Additionally, you cannot call a components' own methods or subcomponents from inside a <%shared>, though you can call other components.

Avoid using <%shared> for side-effect code that needs to run at a predictable time during page generation. You may assume only that <%shared> runs just before the first code that needs it and runs at most once per request.

In the current implementation, the scope sharing is done with closures, so variables will only be shared if they are visible at compile-time in the other parts of the component. In addition, you can't rely on the specific destruction time of the shared variables, because they may not be destroyed until the first time the <%shared> section executes in a future request. <%init> offers a more predictable execution and destruction time.

Currently any component with a <%shared> section incurs an extra performance penalty, because Mason must recreate its anonymous subroutines the first time each new request uses the component. The exact penalty varies between systems and for most applications will be unnoticeable. However, one should avoid using <%shared> when patently unnecessary, e.g. when an <%init> would work just as well.

Do not attempt to return() from a <%shared> section; the current compiler cannot properly handle it.


<%def name>

Each instance of this section creates a subcomponent embedded inside the current component. Inside you may place anything that a regular component contains, with the exception of <%def>, <%method>, <%once>, and <%shared> tags.

The name consists of characters in the set [\w._-]. To call a subcomponent simply use its name in <& &> or $m->comp. A subcomponent can only be seen from the surrounding component.

If you define a subcomponent with the same name as a file-based component in the current directory, the subcomponent takes precedence. You would need to use an absolute path to call the file-based component. To avoid this situation and for general clarity, we recommend that you pick a unique way to name all of your subcomponents that is unlikely to interfere with file-based components. A commonly accepted practice is to start subcomponent names with ".".

While inside a subcomponent, you may use absolute or relative paths to call file-based components and also call any of your "sibling" subcomponents.

The lexical scope of a subcomponent is separate from the main component. However a subcomponent can declare its own <%args> section and have relevant values passed in. You can also use a <%shared> section to declare variables visible from both scopes.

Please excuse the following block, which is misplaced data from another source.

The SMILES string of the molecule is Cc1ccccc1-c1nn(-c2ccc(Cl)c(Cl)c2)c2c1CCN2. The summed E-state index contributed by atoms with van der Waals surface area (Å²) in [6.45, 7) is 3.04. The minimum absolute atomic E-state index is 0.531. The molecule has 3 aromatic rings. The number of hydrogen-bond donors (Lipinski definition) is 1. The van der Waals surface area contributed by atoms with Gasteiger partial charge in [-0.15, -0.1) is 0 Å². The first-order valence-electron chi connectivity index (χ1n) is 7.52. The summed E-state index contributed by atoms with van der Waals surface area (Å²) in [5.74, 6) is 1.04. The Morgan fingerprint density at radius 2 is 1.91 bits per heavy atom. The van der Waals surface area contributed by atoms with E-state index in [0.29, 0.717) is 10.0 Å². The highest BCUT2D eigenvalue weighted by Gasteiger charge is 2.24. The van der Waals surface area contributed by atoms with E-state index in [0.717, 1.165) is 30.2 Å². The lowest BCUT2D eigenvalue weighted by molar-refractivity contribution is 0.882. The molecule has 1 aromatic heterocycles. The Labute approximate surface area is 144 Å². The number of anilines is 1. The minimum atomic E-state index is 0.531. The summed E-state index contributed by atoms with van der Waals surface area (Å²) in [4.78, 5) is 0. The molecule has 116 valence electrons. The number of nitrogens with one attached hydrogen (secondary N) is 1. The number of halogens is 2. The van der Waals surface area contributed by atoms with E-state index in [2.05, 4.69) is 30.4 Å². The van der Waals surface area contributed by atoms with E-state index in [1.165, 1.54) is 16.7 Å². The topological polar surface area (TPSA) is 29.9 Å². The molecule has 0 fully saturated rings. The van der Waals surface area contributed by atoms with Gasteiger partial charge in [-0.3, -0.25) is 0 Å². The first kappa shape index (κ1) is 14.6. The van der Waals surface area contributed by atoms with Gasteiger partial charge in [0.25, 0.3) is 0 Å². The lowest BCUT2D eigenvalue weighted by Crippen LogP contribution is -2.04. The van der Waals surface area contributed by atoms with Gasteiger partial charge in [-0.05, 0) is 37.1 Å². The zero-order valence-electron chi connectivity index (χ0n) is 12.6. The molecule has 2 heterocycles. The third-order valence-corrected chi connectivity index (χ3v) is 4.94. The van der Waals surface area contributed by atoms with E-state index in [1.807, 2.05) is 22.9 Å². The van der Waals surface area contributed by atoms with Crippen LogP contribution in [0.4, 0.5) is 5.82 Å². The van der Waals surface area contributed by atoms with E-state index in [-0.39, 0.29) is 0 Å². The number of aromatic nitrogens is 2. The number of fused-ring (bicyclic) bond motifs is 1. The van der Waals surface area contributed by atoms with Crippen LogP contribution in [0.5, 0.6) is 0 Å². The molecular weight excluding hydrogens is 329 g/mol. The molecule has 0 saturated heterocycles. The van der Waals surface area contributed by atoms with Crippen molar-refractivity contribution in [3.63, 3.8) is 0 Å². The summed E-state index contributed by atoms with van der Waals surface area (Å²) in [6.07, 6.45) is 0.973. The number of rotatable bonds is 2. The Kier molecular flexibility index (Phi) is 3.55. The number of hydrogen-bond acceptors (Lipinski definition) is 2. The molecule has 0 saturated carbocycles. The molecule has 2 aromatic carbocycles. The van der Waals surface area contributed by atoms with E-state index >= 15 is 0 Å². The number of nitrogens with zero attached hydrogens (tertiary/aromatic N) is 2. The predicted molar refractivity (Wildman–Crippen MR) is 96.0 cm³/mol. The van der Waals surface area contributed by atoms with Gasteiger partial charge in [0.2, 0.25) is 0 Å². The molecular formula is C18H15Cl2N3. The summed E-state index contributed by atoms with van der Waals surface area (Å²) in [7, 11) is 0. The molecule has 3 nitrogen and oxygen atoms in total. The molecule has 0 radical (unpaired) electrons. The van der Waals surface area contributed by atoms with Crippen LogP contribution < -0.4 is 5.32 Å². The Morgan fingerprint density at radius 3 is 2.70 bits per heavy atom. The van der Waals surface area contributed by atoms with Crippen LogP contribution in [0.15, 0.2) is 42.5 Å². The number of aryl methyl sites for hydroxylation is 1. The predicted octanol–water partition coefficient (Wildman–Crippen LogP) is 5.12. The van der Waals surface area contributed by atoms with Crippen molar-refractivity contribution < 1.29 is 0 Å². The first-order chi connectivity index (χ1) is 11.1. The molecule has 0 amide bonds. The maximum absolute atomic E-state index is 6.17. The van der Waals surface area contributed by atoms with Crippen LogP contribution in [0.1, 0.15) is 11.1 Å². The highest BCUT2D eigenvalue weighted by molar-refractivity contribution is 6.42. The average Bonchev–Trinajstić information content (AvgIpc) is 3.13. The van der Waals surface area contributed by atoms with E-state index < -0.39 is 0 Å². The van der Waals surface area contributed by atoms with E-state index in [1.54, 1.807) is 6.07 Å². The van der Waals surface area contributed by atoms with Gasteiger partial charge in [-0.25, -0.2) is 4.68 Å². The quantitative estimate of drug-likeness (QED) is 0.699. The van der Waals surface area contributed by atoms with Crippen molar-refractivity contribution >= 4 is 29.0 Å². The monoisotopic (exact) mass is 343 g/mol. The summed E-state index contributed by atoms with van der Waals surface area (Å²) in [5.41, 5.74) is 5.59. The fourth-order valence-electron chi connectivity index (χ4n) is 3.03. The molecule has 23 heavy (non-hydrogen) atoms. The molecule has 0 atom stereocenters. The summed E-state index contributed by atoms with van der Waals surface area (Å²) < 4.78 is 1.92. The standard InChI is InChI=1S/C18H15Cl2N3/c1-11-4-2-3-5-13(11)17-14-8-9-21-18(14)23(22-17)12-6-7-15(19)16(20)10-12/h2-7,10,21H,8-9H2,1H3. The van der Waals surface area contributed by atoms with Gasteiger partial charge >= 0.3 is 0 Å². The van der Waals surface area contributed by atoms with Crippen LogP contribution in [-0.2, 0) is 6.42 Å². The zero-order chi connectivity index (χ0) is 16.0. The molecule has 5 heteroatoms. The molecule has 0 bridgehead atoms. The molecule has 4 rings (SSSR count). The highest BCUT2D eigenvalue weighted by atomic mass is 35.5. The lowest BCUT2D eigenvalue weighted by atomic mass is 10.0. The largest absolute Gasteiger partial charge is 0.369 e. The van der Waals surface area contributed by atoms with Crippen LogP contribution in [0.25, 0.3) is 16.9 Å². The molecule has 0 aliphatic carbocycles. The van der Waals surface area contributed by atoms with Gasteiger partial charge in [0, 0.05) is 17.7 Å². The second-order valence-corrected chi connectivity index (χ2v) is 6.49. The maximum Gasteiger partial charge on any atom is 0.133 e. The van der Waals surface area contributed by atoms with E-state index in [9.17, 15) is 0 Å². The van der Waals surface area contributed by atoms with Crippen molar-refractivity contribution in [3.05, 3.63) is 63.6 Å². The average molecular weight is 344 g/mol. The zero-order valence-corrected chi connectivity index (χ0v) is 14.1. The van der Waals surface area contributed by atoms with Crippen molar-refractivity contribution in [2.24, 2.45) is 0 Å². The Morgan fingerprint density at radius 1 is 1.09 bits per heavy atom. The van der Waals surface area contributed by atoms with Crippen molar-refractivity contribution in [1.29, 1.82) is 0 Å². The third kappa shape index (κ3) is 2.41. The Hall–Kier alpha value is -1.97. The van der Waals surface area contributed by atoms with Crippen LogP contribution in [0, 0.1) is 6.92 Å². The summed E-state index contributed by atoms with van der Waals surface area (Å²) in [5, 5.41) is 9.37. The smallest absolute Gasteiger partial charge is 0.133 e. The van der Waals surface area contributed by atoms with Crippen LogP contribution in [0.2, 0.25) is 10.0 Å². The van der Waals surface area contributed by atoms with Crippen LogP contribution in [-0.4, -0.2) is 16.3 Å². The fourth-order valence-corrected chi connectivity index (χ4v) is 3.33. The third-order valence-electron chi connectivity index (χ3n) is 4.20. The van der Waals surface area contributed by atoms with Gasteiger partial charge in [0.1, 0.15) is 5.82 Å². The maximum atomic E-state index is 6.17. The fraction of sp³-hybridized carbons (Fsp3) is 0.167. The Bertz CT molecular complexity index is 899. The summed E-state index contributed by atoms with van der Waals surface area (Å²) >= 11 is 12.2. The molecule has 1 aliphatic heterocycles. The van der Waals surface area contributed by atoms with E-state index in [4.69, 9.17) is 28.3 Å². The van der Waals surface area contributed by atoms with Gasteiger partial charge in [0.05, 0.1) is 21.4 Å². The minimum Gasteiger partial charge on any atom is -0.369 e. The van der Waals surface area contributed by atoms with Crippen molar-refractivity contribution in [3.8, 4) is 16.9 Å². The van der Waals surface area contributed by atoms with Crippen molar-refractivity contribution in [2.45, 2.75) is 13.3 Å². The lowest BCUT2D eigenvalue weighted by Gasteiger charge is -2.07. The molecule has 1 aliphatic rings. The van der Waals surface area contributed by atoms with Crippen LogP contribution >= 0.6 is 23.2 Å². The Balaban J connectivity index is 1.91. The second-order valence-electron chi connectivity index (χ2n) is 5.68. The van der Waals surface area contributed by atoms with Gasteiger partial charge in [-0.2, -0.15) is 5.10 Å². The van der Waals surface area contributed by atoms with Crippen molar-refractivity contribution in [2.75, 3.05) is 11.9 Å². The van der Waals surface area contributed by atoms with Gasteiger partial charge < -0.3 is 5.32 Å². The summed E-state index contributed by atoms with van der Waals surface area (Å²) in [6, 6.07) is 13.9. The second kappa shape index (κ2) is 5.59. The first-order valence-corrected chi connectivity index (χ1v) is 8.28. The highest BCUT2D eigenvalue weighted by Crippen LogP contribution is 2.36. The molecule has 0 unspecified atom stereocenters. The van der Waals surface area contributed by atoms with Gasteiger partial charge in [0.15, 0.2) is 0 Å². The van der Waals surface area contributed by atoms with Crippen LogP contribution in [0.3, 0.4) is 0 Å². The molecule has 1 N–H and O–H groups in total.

In the following example, we create a ".link" subcomponent to produce a standardized hyperlink:

    <%def .link>
    <a href="http://www.<% $site %>.com"><% $label %></a>


    Visit these sites:
     <li><& .link, site=>'yahoo' &></li>
     <li><& .link, site=>'cmp', label=>'CMP Media' &></li>
     <li><& .link, site=>'excite' &></li>

<%method name>

Each instance of this section creates a method embedded inside the current component. Methods resemble subcomponents in terms of naming, contents, and scope. However, while subcomponents can only be seen from the parent component, methods are meant to be called from other components.

There are two ways to call a method. First, via a path of the form "comp:method":

    <& /foo/bar:method1 &>


Second, via the call_method component method:

    my $comp = $m->fetch_comp('/foo/bar');

Methods are commonly used in conjunction with autohandlers to make templates more flexible. See Object-Oriented Techniques for more information.

You cannot create a subcomponent and method with the same name. This is mostly to prevent obfuscation and accidental errors.


The <%flags> and <%attr> sections consist of key/value pairs, one per line, joined by '=>'. In each pair, the key must be any valid Perl "bareword identifier" (made of letters, numbers, and the underscore character), and the value may be any scalar value, including references. An optional comment may follow each line.


Use this section to set official Mason flags that affect the current component's behavior.

Currently there is only one flag, inherit, which specifies the component's parent in the form of a relative or absolute component path. A component inherits methods and attributes from its parent; see Object-Oriented Techniques for examples.



Use this section to assign static key/value attributes that can be queried from other components.

    color => 'blue'
    fonts => [qw(arial geneva helvetica)]

To query an attribute of a component, use the attr method:

    my $color = $comp->attr('color')

where $comp is a component object.

Mason evaluates attribute values once when loading the component. This makes them faster but less flexible than methods.


This section describes several ways to apply filtering functions over the results of the current component. By separating out and hiding a filter that, say, changes HTML in a complex way, we allow non-programmers to work in a cleaner HTML environment.